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ENGL 1102: Confronting Oppression: Citations

A guide for Dr. Mary McGinnis' course, ENGL 1102: Confronting Oppression (CRN 21378 | Spring 2020)

Why are citations important?

Citations describe sources in a standard format or style. They include information such as title of the work; author; publication date; publisher and location; and, other details such as volume, issue, and page numbers.

Citation are important because they: 

  • indicate that you have done proper scholarly research;
  • show that you have given credit to other researchers' work and ideas; and, 
  • give others the opportunity to assess the credibility of your argument by providing them with the information they need to find and review the sources on which it is based.

Citations help you avoid plagiarism which is a violation of College of Coastal Georgia's Academic Integrity Policy and Procedures.

What should be cited?

Cite all ideas, statistics, images, charts, graphics, audio/video materials, and quotes that are not your own. You do not have to cite common knowledge* or your own ideas or your conclusions (that should be based on cited information).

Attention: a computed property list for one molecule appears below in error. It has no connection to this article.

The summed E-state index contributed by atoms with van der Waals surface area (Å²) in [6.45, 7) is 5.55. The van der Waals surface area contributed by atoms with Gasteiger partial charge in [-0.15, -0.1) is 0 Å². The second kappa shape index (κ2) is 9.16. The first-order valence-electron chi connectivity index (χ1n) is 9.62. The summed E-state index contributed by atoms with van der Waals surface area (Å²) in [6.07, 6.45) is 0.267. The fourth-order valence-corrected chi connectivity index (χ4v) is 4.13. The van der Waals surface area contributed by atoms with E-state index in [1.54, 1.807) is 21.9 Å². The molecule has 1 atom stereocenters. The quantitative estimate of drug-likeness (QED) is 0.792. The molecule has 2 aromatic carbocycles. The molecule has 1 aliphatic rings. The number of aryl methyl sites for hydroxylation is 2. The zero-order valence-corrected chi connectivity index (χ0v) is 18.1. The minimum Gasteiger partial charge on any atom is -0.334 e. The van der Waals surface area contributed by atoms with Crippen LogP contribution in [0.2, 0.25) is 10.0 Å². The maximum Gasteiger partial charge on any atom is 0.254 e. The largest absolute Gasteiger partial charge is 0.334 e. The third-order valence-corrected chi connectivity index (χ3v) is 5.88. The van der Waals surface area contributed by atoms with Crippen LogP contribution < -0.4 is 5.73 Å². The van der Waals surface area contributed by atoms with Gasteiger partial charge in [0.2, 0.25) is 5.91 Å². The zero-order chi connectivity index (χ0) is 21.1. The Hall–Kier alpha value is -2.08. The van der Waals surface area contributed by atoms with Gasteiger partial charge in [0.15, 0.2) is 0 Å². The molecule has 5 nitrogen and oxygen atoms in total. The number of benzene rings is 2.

*So what is common knowledge? This is generally information that is both noncontroversial and accepted by the average reader as true. So this can get tricky. How do we know what the average reader accepts as true?

The following links offer more discussion about understanding what is and what isn't common knowledge:

 

Credit: Citations: A (Very) Brief Introduction by N.C. State University Libraries on YouTube

Style Guides

APA | American Psychological Association

Social Sciences

 

MLA | Modern Language Association

Language Arts, Cultural Studies, and Humanities

 

More Resources

Citation Tip

There are several online tools and citation generators to help you write and manage your citations. You may find some tools within GALILO databases. Consider these guides. When in doubt, consult the official style guide or ask your professor or a librarian for help. 

The Writing Center

The Writing Center provides one-on-one in-depth writing coaching for students, faculty, and staff at the College of Coastal Georgia.

During coaching sessions, Writing Center staff work on developing writing skills by teaching writers about patterns of errors, expectations in writing styles, and what it means to be a writer at the college level.

The Writing Center is in Room 117 in Gould Memorial Library on the Brunswick campus.